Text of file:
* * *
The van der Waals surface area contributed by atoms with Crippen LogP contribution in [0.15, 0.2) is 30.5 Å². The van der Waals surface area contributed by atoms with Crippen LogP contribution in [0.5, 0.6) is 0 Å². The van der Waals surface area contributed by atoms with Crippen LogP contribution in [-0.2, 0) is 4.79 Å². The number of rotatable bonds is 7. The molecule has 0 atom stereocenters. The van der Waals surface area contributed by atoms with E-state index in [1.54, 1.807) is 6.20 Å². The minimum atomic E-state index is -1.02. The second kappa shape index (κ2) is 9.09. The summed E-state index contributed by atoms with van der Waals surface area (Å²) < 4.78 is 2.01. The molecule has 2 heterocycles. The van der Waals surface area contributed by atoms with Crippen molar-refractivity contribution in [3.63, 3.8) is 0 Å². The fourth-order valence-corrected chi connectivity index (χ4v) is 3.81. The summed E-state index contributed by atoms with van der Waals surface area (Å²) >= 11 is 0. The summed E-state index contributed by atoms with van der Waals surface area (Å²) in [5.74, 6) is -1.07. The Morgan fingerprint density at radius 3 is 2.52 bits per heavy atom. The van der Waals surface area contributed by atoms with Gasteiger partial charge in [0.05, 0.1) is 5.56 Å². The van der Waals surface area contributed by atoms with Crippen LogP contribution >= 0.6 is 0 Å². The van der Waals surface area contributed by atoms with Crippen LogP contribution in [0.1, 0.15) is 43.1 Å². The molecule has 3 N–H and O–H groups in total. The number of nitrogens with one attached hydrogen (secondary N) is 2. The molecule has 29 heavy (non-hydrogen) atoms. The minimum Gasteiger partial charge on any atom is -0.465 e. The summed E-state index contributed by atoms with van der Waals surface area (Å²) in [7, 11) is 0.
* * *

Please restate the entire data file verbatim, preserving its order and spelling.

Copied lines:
The van der Waals surface area contributed by atoms with Crippen LogP contribution in [0.15, 0.2) is 30.5 Å². The van der Waals surface area contributed by atoms with Crippen LogP contribution in [0.5, 0.6) is 0 Å². The van der Waals surface area contributed by atoms with Crippen LogP contribution in [-0.2, 0) is 4.79 Å². The number of rotatable bonds is 7. The molecule has 0 atom stereocenters. The van der Waals surface area contributed by atoms with E-state index in [1.54, 1.807) is 6.20 Å². The minimum atomic E-state index is -1.02. The second kappa shape index (κ2) is 9.09. The summed E-state index contributed by atoms with van der Waals surface area (Å²) < 4.78 is 2.01. The molecule has 2 heterocycles. The van der Waals surface area contributed by atoms with Crippen molar-refractivity contribution in [3.63, 3.8) is 0 Å². The fourth-order valence-corrected chi connectivity index (χ4v) is 3.81. The summed E-state index contributed by atoms with van der Waals surface area (Å²) >= 11 is 0. The summed E-state index contributed by atoms with van der Waals surface area (Å²) in [5.74, 6) is -1.07. The Morgan fingerprint density at radius 3 is 2.52 bits per heavy atom. The van der Waals surface area contributed by atoms with Gasteiger partial charge in [0.05, 0.1) is 5.56 Å². The van der Waals surface area contributed by atoms with Crippen LogP contribution >= 0.6 is 0 Å². The van der Waals surface area contributed by atoms with Crippen LogP contribution in [0.1, 0.15) is 43.1 Å². The molecule has 3 N–H and O–H groups in total. The number of nitrogens with one attached hydrogen (secondary N) is 2. The molecule has 29 heavy (non-hydrogen) atoms. The minimum Gasteiger partial charge on any atom is -0.465 e. The summed E-state index contributed by atoms with van der Waals surface area (Å²) in [7, 11) is 0.